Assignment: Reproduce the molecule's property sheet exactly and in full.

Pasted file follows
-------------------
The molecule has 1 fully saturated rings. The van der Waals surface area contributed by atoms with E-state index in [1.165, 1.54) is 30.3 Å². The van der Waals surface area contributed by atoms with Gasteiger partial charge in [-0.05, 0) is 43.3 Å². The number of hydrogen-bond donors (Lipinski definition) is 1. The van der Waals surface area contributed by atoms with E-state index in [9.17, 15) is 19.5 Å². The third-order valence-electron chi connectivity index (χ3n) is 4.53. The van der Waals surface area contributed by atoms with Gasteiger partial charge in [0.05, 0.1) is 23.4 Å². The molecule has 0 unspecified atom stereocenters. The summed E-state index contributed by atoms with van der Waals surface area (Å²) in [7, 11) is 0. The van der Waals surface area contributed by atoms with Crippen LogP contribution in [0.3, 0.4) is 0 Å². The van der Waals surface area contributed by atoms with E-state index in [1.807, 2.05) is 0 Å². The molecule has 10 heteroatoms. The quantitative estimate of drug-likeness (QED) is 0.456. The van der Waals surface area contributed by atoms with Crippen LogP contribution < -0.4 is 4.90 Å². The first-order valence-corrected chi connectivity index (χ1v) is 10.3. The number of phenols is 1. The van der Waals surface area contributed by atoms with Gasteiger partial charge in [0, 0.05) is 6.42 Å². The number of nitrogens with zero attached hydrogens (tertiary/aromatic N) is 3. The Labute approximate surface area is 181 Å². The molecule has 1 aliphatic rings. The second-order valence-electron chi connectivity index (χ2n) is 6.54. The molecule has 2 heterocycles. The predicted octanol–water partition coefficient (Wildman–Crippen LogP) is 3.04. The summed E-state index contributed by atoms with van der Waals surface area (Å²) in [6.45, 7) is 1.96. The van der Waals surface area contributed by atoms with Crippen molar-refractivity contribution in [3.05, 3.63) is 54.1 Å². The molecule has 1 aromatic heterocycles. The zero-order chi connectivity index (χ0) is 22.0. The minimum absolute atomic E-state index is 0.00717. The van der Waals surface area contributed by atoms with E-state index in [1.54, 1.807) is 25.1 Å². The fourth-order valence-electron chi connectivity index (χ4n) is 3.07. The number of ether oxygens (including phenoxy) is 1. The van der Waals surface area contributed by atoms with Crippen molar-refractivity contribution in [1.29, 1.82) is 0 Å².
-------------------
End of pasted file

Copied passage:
The molecule has 1 fully saturated rings. The van der Waals surface area contributed by atoms with E-state index in [1.165, 1.54) is 30.3 Å². The van der Waals surface area contributed by atoms with Gasteiger partial charge in [-0.05, 0) is 43.3 Å². The number of hydrogen-bond donors (Lipinski definition) is 1. The van der Waals surface area contributed by atoms with E-state index in [9.17, 15) is 19.5 Å². The third-order valence-electron chi connectivity index (χ3n) is 4.53. The van der Waals surface area contributed by atoms with Gasteiger partial charge in [0.05, 0.1) is 23.4 Å². The molecule has 0 unspecified atom stereocenters. The summed E-state index contributed by atoms with van der Waals surface area (Å²) in [7, 11) is 0. The van der Waals surface area contributed by atoms with Crippen LogP contribution in [0.3, 0.4) is 0 Å². The van der Waals surface area contributed by atoms with E-state index in [1.807, 2.05) is 0 Å². The molecule has 10 heteroatoms. The quantitative estimate of drug-likeness (QED) is 0.456. The van der Waals surface area contributed by atoms with Crippen LogP contribution < -0.4 is 4.90 Å². The first-order valence-corrected chi connectivity index (χ1v) is 10.3. The number of phenols is 1. The van der Waals surface area contributed by atoms with Gasteiger partial charge in [0, 0.05) is 6.42 Å². The number of nitrogens with zero attached hydrogens (tertiary/aromatic N) is 3. The Labute approximate surface area is 181 Å². The molecule has 1 aliphatic rings. The second-order valence-electron chi connectivity index (χ2n) is 6.54. The molecule has 2 heterocycles. The predicted octanol–water partition coefficient (Wildman–Crippen LogP) is 3.04. The summed E-state index contributed by atoms with van der Waals surface area (Å²) in [6.45, 7) is 1.96. The van der Waals surface area contributed by atoms with Crippen molar-refractivity contribution in [3.05, 3.63) is 54.1 Å². The molecule has 1 aromatic heterocycles. The zero-order chi connectivity index (χ0) is 22.0. The minimum absolute atomic E-state index is 0.00717. The van der Waals surface area contributed by atoms with E-state index in [1.54, 1.807) is 25.1 Å². The fourth-order valence-electron chi connectivity index (χ4n) is 3.07. The number of ether oxygens (including phenoxy) is 1. The van der Waals surface area contributed by atoms with Crippen molar-refractivity contribution in [1.29, 1.82) is 0 Å².